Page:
The above concerns experimental hypotheses, but how does this affect the evaluation of a high-level mindreading hypothesis? The high-level hypothesis is the source of the claim that a relationship will be found between the independent and dependent variables being tested. By making such a prediction, and subjecting it to testing, the high-level hypothesis is putting itself at risk. Each experiment is an opportunity for discordant data to be produced in the form of a negative result. The more predictions that a high-level hypothesis makes and tests, the more likely it is that discordant data will be produced, if that hypothesis is false. In this way, high-level mindreading hypotheses, such as the claim that chimpanzees have level 1 visual perspective taking abilities, have been severely tested. The chance of all of those results aligning themselves in precisely the way that the mindreading hypothesis predicts, while the mindreading hypothesis is false, is unlikely.
Of course, although the production of all of this concordant data is unlikely if the mindreading hypothesis were false, it is still possible. Perhaps the mindreading hypothesis accurately predicts what other animals will do in a variety of social situations, even though the hypothesis itself is wrong. Perhaps the world is organized in such a way that subjects behave as we expect mindreading agents to behave, but for reasons that have nothing to do with mindreading. These are possibilities, but they are unlikely. The number of predictions made by the mindreading hypothesis, the number of experiments run to test these predictions, how carefully controlled these experiments are—all of these things add to the severity by which a given mindreading hypothesis has been tested. When they are present, the evidence for that hypothesis is good.
5.2. The Alternative Hypotheses
Let us now turn to the alternative hypotheses of behaviour reading and submentalizing. These hypotheses fit the data produced by mindreading experiments, but are the data good evidence for them? Starting with experimental hypotheses, one might be tempted to run the same analysis as above, but an immediate problem arises. The severity by which a particular experimental hypothesis is tested matters in the mindreading case because a negative result counts as discordant data with respect to the high-level mindreading hypothesis. However, this is not the case for the alternative hypotheses of behaviour reading and submentalizing. For these alternatives, both the positive and negative results of mindreading experiments are consistent with their accounts. Indeed, proponents of these alternatives count such negative results as evidence for their views (Penn & Povinelli 2007, Heyes 2015).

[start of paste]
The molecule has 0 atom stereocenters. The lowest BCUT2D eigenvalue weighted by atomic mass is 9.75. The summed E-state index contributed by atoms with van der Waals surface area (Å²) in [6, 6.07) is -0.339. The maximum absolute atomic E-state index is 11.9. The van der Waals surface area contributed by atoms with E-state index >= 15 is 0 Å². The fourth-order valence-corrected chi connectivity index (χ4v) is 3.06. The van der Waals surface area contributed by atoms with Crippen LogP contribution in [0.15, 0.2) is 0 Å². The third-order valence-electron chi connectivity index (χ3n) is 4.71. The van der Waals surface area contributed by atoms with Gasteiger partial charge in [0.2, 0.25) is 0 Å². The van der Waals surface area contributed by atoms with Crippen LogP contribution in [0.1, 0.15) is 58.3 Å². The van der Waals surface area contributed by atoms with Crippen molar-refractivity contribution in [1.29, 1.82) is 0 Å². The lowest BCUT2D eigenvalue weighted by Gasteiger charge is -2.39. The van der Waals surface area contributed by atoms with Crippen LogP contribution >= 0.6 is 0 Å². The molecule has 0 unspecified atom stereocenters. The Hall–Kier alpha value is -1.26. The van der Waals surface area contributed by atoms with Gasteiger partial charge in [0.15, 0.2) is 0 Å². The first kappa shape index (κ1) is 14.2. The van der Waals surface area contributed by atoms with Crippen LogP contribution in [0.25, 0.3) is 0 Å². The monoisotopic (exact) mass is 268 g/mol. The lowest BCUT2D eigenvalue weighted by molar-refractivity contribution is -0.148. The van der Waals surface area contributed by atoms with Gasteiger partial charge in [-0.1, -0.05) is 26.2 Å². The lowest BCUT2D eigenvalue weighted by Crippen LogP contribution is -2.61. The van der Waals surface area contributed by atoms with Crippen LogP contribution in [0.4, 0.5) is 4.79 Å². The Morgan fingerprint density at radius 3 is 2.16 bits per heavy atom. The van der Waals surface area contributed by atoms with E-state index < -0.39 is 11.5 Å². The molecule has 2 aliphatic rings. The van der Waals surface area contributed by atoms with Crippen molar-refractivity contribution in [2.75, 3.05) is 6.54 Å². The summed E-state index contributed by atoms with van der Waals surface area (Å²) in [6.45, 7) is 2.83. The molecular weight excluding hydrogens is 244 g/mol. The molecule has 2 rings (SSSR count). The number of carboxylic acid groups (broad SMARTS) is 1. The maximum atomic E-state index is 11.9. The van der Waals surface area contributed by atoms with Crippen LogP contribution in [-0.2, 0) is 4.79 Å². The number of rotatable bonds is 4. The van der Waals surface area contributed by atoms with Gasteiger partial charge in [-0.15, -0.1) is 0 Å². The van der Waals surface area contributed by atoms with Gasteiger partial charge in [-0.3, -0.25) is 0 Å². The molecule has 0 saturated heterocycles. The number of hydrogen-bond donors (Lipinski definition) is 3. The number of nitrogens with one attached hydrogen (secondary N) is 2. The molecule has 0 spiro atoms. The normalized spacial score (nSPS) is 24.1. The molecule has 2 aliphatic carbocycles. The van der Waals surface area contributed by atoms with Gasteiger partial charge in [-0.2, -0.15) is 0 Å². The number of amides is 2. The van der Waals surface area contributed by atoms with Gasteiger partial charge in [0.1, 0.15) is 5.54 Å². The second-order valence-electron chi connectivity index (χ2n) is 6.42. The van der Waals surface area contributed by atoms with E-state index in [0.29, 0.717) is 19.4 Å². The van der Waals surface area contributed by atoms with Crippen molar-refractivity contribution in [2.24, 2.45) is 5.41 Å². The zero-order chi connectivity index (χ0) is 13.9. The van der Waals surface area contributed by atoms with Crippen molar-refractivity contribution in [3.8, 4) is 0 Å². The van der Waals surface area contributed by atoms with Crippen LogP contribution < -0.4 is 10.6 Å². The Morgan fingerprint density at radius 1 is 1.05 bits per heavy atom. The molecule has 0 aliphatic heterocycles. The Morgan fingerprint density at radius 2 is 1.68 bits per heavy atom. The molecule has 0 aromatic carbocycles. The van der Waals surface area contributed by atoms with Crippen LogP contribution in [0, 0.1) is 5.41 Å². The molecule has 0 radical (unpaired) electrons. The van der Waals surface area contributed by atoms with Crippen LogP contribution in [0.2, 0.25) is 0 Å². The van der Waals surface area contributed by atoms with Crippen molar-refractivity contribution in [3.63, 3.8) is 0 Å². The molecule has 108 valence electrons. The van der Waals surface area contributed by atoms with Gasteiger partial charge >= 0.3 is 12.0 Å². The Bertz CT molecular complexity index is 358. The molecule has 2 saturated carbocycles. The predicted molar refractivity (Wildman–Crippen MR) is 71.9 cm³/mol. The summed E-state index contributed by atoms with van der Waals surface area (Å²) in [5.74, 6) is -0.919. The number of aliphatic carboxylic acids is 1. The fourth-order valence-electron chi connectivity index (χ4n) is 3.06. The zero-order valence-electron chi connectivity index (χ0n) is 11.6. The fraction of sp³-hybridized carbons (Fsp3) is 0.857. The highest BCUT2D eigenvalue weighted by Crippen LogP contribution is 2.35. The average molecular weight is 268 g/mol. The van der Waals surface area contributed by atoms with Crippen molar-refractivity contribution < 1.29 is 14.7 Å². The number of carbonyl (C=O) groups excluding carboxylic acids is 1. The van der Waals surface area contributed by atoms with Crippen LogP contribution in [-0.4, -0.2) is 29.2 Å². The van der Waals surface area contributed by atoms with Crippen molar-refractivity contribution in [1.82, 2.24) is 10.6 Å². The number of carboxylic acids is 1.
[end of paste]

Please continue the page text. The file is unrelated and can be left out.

That both the positive and negative results of mindreading experiments are consistent with behaviour reading and submentalizing indicates that these experiments are not severe tests with respect to these hypotheses. The fact that these experiments are internally valid and produce statistically significant results is irrelevant from the perspective of these alternatives because a negative result would not count against them. If these alternatives were false, mindreading experiments would not be able to detect it.
The fact that mindreading experiments are not severe tests with respect to behaviour reading and submentalizing is not surprising when one recognizes that these experiments were not designed to test these hypotheses. The submentalizing hypothesis, for instance, makes claims about how certain environmental objects affect an organism’s perception and memory. Heyes (2015), for example, reinterprets the positive results of a visual perspective taking experiment on ravens (Bugnyar 2011) by positing that the memory of subjects was cued in one condition by the presence of a competitor, but not cued in a second condition because the competitor appeared in a different context. This is an interesting claim, but requires an alternative experiment in order to test it—one designed to do so. Such an experiment would require choosing the right independent and dependent variables (ensuring construct validity) and controlling for nuisance variables (ensuring internal validity). For example, given the evidence in favour of visual perspective taking in corvids, one would certainly not want the visual access of a competitor to a food-hiding event to vary across conditions, as it does in this study. And the dependent variable should be a clear indicator of the disruption of “what” and “where” short-term memory. Perhaps a change detection task would be more appropriate than the choice of re-caching one of several food items in the presence of a competitor (Leising et al. 2013). I take it to be widely accepted among experimental psychologists that a well-designed experiment requires stating the hypothesis in advance and designing an experiment to test it rather than some other hypothesis. The claim that the data produced by mindreading experiments do not serve as evidence for behaviour reading or submentalizing is an extension of this point. To produce evidence for these hypotheses, one must conduct experiments designed to do so.